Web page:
If ‘cabling nightmare’ befits your comms room, this one’s for you!
Having landed here, it’s likely that your comms room at work is looking like a mass of crazy cabling than the organised bliss above. It’s the core of your network but it’s not your core business, so if you’re not sure where to start, start here! It’s time to get yourself a patch panel and data cabinet to blitz this headache!
Sounds simple, and it is! You (or your installer) should rackmount all of your switches neatly in one cabinet and organise the cabling through a patch panel in order to bring clarity to your network. When it’s done, you’ll know instantly what’s on the other end of a cable if you need to unplug it.
What is a patch panel?
A patch panel is a termination point for all the cabling coming from the data ports around your building. A patch panel is neatly rackmounted in a data cabinet and is designed with a clear labelling system for complete clarity.
How does a patch panel work?
To best understand how it works, we can liken a patch panel to the old-fashioned telephone switchboard. The operator used to patch one caller through to another using cables on the switchboard to connect the two people’s telephones. Here, you patch devices through to eachother via patch cables on the patch panel, to connect them to the Internet via your switch and router.
How to use a patch panel
A patch panel has punchdown blocks at the back, and Ethernet ports at the front. The punchdown blocks are there to connect each run of Ethernet cabling into one central place. Once the wiring is neatly terminated it does not need to be altered from this point on. The cables are ready and waiting on the panel, to be patched into from the core switch, thus providing an Internet connection.
In front of each cable that’s been punched in, simply plug in a short patch cable from the main switch in the cabinet. Now, all the ports around the office building have an Internet connection for your network devices to plug into.
For a truly professional job, order different coloured patch cables to use between your switch and the patch panel. Choose several colours to represent the different types of network traffic that your business uses, such as yellow for voice, orange for data, and perhaps blue for AV. Now the cabling will be even easier to work with.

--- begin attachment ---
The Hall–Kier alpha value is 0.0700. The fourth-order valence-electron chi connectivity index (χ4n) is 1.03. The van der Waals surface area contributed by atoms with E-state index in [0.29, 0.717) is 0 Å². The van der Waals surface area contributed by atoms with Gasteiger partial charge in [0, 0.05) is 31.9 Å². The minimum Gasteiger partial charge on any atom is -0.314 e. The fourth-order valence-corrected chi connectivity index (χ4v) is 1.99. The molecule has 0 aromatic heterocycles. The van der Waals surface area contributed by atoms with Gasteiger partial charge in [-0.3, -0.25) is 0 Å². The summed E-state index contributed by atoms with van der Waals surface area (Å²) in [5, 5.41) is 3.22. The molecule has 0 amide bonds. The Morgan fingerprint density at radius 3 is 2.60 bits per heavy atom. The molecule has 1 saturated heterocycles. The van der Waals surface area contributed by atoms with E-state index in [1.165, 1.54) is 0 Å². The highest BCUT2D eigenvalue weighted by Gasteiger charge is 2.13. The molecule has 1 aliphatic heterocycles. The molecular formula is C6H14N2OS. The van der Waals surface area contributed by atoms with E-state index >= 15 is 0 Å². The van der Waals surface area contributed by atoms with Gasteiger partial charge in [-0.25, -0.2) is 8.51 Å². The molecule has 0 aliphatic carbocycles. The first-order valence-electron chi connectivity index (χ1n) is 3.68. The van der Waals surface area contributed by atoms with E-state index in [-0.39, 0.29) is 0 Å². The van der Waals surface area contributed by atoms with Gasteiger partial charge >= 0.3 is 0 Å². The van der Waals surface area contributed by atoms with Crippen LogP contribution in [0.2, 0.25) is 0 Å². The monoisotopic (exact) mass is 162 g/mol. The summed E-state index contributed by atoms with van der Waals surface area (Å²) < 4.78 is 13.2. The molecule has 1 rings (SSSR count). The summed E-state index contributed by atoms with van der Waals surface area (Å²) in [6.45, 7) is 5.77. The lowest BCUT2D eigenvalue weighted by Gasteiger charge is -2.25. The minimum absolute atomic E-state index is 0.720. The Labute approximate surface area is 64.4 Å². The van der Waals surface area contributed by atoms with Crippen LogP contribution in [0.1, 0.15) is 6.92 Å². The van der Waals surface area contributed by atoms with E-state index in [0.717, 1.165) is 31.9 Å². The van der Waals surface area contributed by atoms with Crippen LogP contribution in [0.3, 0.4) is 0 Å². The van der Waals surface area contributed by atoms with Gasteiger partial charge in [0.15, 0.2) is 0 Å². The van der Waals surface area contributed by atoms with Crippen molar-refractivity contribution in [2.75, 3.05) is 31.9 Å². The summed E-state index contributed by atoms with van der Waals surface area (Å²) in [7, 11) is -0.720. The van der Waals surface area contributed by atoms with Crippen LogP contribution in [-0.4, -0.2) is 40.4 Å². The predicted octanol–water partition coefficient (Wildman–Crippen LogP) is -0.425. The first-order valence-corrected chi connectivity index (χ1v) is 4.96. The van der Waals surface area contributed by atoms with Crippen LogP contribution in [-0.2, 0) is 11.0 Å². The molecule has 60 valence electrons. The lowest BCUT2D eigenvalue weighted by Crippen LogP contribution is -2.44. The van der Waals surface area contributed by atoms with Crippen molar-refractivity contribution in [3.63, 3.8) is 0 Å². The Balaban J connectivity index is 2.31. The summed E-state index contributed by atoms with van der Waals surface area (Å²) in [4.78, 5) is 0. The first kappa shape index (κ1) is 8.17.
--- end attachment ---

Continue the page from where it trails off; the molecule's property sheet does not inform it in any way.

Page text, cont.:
Naming your uplink ports
Around the premises, a unique number must be physically marked on each of the main ports. i.e the ones housing a cable which links back to the data cabinet. Let’s assume that in the meeting room, you have a a floor socket with two Ethernet ports. One of the ports is connected to a 5 port switch for the connected devices. The unique numbers will need to be assigned to the two Ethernet ports in the floor socket, not to the ports on the switch. (The ports on the switch are irrelevant for this exercise as they don’t directly link back to the data cabinet). Note down all the unique numbers as you continue naming the main ports throughout the business.
For any spare ports that aren’t in use, it’s still good practice to run a cable down to the data cabinet, so that they’re ready to use when you need them. Great for maintaining the smooth-running of your business when new staff members need a workstation setting up swiftly, or you need to move devices around the office.
Labelling the patch panel
For each port on the patch panel, write a logical name that corresponds to the location of the cable. For example, the ‘Meeting Room port 1’ on your list, might have a label name of ‘MEET-P1‘ on the patch panel. Now, when looking at your comms cabinet, if you’re ever contemplating any alterations to the network setup, you’ll be able to see at a glance, which locations would lose a connection if a cable were pulled.
Keeping a log
Once you’ve devised a system that’s logical for the layout of your business, document it properly, print it out and keep an up-to-date copy on the inside of the data cabinet door for ease of reference for you/your network installer.
If you’d like to speak to a networking expert to source the kit you’ll need to bring this level of organisation to your network, please call us on the number below. We look forward to helping you.